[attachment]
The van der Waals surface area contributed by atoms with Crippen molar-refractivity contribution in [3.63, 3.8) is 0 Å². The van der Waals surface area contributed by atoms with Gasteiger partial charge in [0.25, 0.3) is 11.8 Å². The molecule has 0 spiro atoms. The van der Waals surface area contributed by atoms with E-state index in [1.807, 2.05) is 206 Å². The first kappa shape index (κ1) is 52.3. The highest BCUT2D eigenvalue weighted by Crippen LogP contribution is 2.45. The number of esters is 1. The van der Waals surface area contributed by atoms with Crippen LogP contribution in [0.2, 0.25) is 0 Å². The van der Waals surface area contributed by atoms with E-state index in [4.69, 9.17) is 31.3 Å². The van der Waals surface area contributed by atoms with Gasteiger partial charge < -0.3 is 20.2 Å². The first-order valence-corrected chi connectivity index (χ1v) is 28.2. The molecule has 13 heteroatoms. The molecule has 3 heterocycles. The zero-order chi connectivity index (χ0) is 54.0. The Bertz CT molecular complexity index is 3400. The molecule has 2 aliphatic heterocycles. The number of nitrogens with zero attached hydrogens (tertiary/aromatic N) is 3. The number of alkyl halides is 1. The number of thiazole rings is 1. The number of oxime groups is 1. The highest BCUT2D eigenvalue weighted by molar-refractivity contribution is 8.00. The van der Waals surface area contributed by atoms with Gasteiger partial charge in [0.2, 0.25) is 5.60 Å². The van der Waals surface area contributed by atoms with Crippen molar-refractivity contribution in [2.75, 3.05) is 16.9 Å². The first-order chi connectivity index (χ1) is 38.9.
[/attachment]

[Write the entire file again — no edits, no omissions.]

The van der Waals surface area contributed by atoms with Crippen molar-refractivity contribution in [3.63, 3.8) is 0 Å². The van der Waals surface area contributed by atoms with Gasteiger partial charge in [0.25, 0.3) is 11.8 Å². The molecule has 0 spiro atoms. The van der Waals surface area contributed by atoms with E-state index in [1.807, 2.05) is 206 Å². The first kappa shape index (κ1) is 52.3. The highest BCUT2D eigenvalue weighted by Crippen LogP contribution is 2.45. The number of esters is 1. The van der Waals surface area contributed by atoms with Crippen LogP contribution in [0.2, 0.25) is 0 Å². The van der Waals surface area contributed by atoms with E-state index in [4.69, 9.17) is 31.3 Å². The van der Waals surface area contributed by atoms with Gasteiger partial charge < -0.3 is 20.2 Å². The first-order valence-corrected chi connectivity index (χ1v) is 28.2. The molecule has 13 heteroatoms. The molecule has 3 heterocycles. The zero-order chi connectivity index (χ0) is 54.0. The Bertz CT molecular complexity index is 3400. The molecule has 2 aliphatic heterocycles. The number of nitrogens with zero attached hydrogens (tertiary/aromatic N) is 3. The number of alkyl halides is 1. The number of thiazole rings is 1. The number of oxime groups is 1. The highest BCUT2D eigenvalue weighted by molar-refractivity contribution is 8.00. The van der Waals surface area contributed by atoms with Gasteiger partial charge in [0.2, 0.25) is 5.60 Å². The van der Waals surface area contributed by atoms with Crippen molar-refractivity contribution in [2.75, 3.05) is 16.9 Å². The first-order chi connectivity index (χ1) is 38.9.